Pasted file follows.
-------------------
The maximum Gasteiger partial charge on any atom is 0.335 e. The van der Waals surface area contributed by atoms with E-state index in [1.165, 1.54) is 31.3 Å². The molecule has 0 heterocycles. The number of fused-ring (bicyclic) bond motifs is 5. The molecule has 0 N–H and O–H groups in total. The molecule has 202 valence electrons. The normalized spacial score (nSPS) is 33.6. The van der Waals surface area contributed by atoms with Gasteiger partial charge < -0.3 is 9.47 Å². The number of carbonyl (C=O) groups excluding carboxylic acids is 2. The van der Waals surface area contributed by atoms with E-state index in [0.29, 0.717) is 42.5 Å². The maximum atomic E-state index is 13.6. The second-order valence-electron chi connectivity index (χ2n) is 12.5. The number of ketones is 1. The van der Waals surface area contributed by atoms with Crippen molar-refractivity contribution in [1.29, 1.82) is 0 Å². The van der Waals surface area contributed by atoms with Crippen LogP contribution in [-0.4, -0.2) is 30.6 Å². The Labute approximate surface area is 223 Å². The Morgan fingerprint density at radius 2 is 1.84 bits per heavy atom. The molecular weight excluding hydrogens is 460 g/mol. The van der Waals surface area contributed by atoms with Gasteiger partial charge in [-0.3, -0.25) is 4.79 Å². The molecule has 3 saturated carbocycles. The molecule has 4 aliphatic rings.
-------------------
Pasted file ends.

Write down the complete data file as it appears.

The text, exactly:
The maximum Gasteiger partial charge on any atom is 0.335 e. The van der Waals surface area contributed by atoms with E-state index in [1.165, 1.54) is 31.3 Å². The molecule has 0 heterocycles. The number of fused-ring (bicyclic) bond motifs is 5. The molecule has 0 N–H and O–H groups in total. The molecule has 202 valence electrons. The normalized spacial score (nSPS) is 33.6. The van der Waals surface area contributed by atoms with Gasteiger partial charge < -0.3 is 9.47 Å². The number of carbonyl (C=O) groups excluding carboxylic acids is 2. The van der Waals surface area contributed by atoms with E-state index in [0.29, 0.717) is 42.5 Å². The maximum atomic E-state index is 13.6. The second-order valence-electron chi connectivity index (χ2n) is 12.5. The number of ketones is 1. The van der Waals surface area contributed by atoms with Crippen molar-refractivity contribution in [1.29, 1.82) is 0 Å². The van der Waals surface area contributed by atoms with Crippen LogP contribution in [-0.4, -0.2) is 30.6 Å². The Labute approximate surface area is 223 Å². The Morgan fingerprint density at radius 2 is 1.84 bits per heavy atom. The molecular weight excluding hydrogens is 460 g/mol. The van der Waals surface area contributed by atoms with Gasteiger partial charge in [-0.3, -0.25) is 4.79 Å². The molecule has 3 saturated carbocycles. The molecule has 4 aliphatic rings.